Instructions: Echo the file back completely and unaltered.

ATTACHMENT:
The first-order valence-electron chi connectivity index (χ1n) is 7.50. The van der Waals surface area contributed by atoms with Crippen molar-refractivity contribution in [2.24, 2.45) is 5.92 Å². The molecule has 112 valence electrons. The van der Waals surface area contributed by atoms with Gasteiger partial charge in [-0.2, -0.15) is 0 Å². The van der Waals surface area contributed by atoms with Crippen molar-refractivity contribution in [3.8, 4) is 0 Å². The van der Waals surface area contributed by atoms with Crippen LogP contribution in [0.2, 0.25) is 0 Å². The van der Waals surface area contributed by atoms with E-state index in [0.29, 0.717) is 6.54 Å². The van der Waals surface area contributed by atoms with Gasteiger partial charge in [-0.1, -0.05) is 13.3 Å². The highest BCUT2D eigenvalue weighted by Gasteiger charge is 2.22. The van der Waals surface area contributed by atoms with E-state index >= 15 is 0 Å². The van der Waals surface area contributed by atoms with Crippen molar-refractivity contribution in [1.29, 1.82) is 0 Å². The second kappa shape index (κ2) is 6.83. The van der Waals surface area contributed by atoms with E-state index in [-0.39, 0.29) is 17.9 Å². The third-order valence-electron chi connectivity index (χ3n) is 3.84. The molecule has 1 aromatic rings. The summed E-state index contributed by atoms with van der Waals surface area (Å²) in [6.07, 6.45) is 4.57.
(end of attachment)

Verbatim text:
The first-order valence-electron chi connectivity index (χ1n) is 7.50. The van der Waals surface area contributed by atoms with Crippen molar-refractivity contribution in [2.24, 2.45) is 5.92 Å². The molecule has 112 valence electrons. The van der Waals surface area contributed by atoms with Gasteiger partial charge in [-0.2, -0.15) is 0 Å². The van der Waals surface area contributed by atoms with Crippen molar-refractivity contribution in [3.8, 4) is 0 Å². The van der Waals surface area contributed by atoms with Crippen LogP contribution in [0.2, 0.25) is 0 Å². The van der Waals surface area contributed by atoms with E-state index in [0.29, 0.717) is 6.54 Å². The van der Waals surface area contributed by atoms with Gasteiger partial charge in [-0.1, -0.05) is 13.3 Å². The highest BCUT2D eigenvalue weighted by Gasteiger charge is 2.22. The van der Waals surface area contributed by atoms with E-state index >= 15 is 0 Å². The van der Waals surface area contributed by atoms with Crippen molar-refractivity contribution in [1.29, 1.82) is 0 Å². The second kappa shape index (κ2) is 6.83. The van der Waals surface area contributed by atoms with E-state index in [-0.39, 0.29) is 17.9 Å². The third-order valence-electron chi connectivity index (χ3n) is 3.84. The molecule has 1 aromatic rings. The summed E-state index contributed by atoms with van der Waals surface area (Å²) in [6.07, 6.45) is 4.57.